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We have started having trouble with our outside package unit A/C stopping on its own, before it reaches the correct temp. I can identify 3 issues:

  1. There are multiple lights (bath, just one light over the kitchen sink, and laundry light downstairs) on opposite sides of the house that go off at the same time as the AC. 220 Breaker in position 3-4 is not tripped. I believe there is a short or loose wire, because after it goes off, it will come back on by itself between 15 minutes to 2 hours hour later. Nothing else is touched, and it comes back on. Even stranger is the same lights will sometimes come on at around 50% full power, but no AC. They will randomly come back to full power on their own. This morning AC was off when we got up, then came on for an hour, then kicked off. Same lights described above were off, then fluctuated between full power, 50% or off. As I checked breakers with a spot light plugged in below the panel, that light will come on and off randomly with nobody touching it.
  2. A separate 15 amp breaker in position 8 also can turn off the laundry room lights described above. This light is on a pull chain and can be turned off from 2 breakers, one being the 220 for the AC.
  3. Last issue. This morning the well pump went off (a home run circuit) and won't come back on. I have an electrician scheduled to come out this week, but no water or AC is not real good.....Any insight would be appreciated.
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    Since they're dead anyway, shut down all your 2-pole (240v) breakers. Do those "troubled" 120V circuits go altogether dead at this point? Do the now-dead 120V circuits seem like "every other circuit" or "every other row of breakers"? – Harper Jul 21 at 14:37
  • What make and model is your breaker panel? – ThreePhaseEel Jul 21 at 15:28
  • OK. After turning off all 240v breakers, the 120v breaker does not turn the light on. If the 240v breaker is back on, the light goes on. Then if the 120v breaker is turned off, the light goes off. I just don't get how that works..... – Benjamin Mudd Jul 21 at 17:07
  • General Switch - Model MB200-24. Guessing it is the original panel, house was built in 1978. Ranch with a basement, panel in basement. – Benjamin Mudd Jul 21 at 17:11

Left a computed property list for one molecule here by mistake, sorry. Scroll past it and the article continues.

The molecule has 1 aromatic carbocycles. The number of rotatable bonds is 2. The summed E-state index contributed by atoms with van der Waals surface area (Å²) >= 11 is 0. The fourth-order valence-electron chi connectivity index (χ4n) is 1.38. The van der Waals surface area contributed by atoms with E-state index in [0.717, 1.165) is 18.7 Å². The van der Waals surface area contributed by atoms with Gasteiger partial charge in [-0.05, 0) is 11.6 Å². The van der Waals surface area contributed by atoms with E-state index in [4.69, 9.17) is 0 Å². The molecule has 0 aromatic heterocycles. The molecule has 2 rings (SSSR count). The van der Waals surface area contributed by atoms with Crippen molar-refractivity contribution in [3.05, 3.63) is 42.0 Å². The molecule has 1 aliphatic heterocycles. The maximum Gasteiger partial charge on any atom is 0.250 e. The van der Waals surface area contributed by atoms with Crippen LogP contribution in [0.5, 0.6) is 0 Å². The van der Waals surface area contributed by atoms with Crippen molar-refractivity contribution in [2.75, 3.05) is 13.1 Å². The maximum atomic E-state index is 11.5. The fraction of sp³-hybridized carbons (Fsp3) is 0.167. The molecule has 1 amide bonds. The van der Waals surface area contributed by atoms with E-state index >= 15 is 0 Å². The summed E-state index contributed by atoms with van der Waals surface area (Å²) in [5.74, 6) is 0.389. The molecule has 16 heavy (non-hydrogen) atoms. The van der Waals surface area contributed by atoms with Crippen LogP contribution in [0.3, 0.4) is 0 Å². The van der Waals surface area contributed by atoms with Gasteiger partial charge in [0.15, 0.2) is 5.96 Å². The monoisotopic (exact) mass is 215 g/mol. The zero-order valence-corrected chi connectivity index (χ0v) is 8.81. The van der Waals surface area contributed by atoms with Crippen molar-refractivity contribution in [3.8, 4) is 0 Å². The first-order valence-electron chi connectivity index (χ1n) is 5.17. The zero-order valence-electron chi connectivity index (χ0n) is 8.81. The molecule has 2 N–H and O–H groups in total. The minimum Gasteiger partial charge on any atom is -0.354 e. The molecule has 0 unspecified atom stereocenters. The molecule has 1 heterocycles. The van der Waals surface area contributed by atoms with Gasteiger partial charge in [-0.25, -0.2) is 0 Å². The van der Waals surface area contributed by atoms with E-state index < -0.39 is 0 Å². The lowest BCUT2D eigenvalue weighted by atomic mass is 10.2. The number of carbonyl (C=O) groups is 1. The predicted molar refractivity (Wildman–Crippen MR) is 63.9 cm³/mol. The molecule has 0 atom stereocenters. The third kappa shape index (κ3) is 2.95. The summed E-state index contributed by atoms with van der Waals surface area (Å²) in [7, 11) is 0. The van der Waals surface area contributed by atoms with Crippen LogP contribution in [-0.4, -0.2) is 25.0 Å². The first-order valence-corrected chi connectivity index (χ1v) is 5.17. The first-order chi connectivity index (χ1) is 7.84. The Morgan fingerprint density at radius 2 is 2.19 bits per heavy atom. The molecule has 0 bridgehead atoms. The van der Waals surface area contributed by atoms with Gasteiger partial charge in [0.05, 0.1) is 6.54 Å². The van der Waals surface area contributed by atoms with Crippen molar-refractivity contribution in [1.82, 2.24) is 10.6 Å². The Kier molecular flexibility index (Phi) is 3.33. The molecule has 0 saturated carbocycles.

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Call the power company and tell them you lost a phase

This will explain all your symptoms. I almost posted this answer before hearing your reply, but your reply confirms it.

The power company should come out and do this for free on a Sunday - they did for me.

This is what is happening. Your supply wire to pole L1 (or the other, but let's say L1) is broken. The 240V loads are connected between L1 and L2. Some 120V loads are connected between L1 and neutral.

When a 240V appliance (pump, water heater, A/C, range, dryer) cycles on, it effectively connects L1 to L2 through its low resistance motor or heater. This energizes L1 at L2’s voltage.

This in turn allows 120V appliances wired between L1 and neutral to power up. This current flow also allows the 240V load to function somewhat; the large load(s) and the 120V load(s) on L1 are in series, running on 120V total.

This is far from ideal, but it's enough that for instance water heaters will warm enough to cycle off again, and the pump may do the same (though I certainly would not push my luck with a pump in a most inconvenient location). Hence the lights cycling on and off "randomly". When all 240V loads are cycled off, the whole 120V leg will be dead.

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    YES! That was the problem. The power company came out and found the meter was burned out on one side. They put a temp jumper on it so we could function, and I am having the whole box updated this week. Thanks for your insight. We really appreciate it! – Benjamin Mudd Jul 22 at 12:32

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